A platitude often repeated in small Southern towns pertains to a wistful yearning to return to “easier” times. However, this idyllic view of the past perceived through the hazy lens of nostalgia is highly inaccurate, tainted by the stain of injustice. Fifty-six years ago this summer, a group of mostly white 700 college students from the North came to Mississippi, known then as “the most totalitarian state in the country,” to try to rectify this injustice by assisting African-Americans in the voter registration process.
In 1964, only 6.7 percent of the registered voters in Mississippi were African-American. In Neshoba County, where Philadelphia is located, not a single African-American was registered to vote.
This endeavor, which came to be called “Freedom Summer,” was organized by the Student Nonviolent Coordinating Committee (SNCC). These students, known as Freedom Riders because they rode buses from Ohio, risked their lives to trek to Mississippi, a highly segregated state at the time. As outsiders, they lived with black families throughout the state, immersing themselves in the local culture.
In June 1964, the threat of violence was pervasive. As a result, student volunteers were trained on how to anticipate violence: how to respond to a mob, how to cover their bodies if attacked, and how to protect each other without resorting to physical violence or the use of weapons.
Eleanor Holmes Norton, now a member of Congress representing the District of Columbia, was a law student in 1964 who worked to help train student volunteers. Norton witnessed violence firsthand while trying to help rescue noted civil rights activist Fannie Lou Hamer from a Mississippi jail. She said, “When I asked to see Miss Hamer, this storied woman leader of the civil rights movement in the South that she was to become, she had been beaten unmercifully by a black trusty. And [the white prison guards] told him, if you don’t beat her [hard enough], we’ll see just how you beat her and we’re going to beat you even harder.”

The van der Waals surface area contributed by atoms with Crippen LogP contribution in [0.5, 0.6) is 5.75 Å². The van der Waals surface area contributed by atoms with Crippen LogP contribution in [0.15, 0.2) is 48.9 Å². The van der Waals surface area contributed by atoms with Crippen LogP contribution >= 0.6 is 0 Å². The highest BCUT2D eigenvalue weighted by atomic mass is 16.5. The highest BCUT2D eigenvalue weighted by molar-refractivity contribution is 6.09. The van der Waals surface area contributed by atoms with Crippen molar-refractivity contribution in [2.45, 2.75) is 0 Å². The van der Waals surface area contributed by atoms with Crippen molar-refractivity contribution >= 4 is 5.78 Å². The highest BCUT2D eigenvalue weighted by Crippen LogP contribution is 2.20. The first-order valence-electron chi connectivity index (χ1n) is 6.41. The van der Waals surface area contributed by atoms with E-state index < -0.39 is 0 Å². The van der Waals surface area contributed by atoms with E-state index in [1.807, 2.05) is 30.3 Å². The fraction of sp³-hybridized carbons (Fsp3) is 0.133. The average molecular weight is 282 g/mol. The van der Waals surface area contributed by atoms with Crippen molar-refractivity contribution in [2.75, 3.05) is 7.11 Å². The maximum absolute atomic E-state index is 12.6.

The most-remembered participants of the movement that turbulent summer were three young men. The first, Andrew Goodman, was a 20-year-old anthropology student at Queens College. Another was Mickey Schwerner, a 24-year-old social work student at Columbia University. The third was James Chaney, a 21-year-old volunteer from Meridian connected with the Congress for Racial Equality.
The three young men were sent to investigate the burning of a church in Philadelphia. On June 21, they were arrested by the Neshoba County police and then abducted by the Ku Klux Klan. Their bodies were later found in an earthen dam. The two white volunteers, Goodman and Schwerner, had been shot. The body of Chaney, an African-American, was mutilated beyond recognition. The act was labeled “the first interracial lynching in the history of the United States” by Martin Popper, the attorney for the Goodman family.
The shadow of these murders haunted Mississippi for decades, and the incident was famously depicted in the 1988 film Mississippi Burning. Ultimately, it would take 41 years for a Neshoba County grand jury to indict Edgar Ray Killen on three counts of murder for planning and directing the killing of the three men.
The fiftieth anniversary of Freedom Summer in 2014 coincided with another important date in history. In 2013, the Supreme Court invalidated Section 4 – which provided federal oversight of the voting process in specified states – of the Voting Rights Act, passed in August 1965, by President Lyndon Johnson.
My interest in this segment of history was further piqued by a play I saw a few years ago in New York on Broadway called All the Way, with Breaking Bad actor Bryan Cranston portraying President Johnson. The Tony award-winning play chronicles the violence in the South during Freedom Summer and Johnston’s struggle to balance the tension between the Northern supporters who wanted him to take action against segregation in the South and Democratic supporters in the South who expected him to enact a laissez-faire approach to Jim Crow, the system of segregation which had been dominant in the South for about 70 years at the time.
Although I am too young to recall that way of life, I realize that five and a half decades is not that long when we speak of a radically different societal structure—essentially a caste system—and the injustices that accompanied it. Likewise, four decades is much too long in obtaining justice for three men who willingly gave their lives to try to improve the lives of fellow citizens. In the midst of controversy today, it is still important to remember those who sacrificed to help obtain freedom and justice for others. If some of us are lacking those guaranteed freedoms, then all of us are lacking.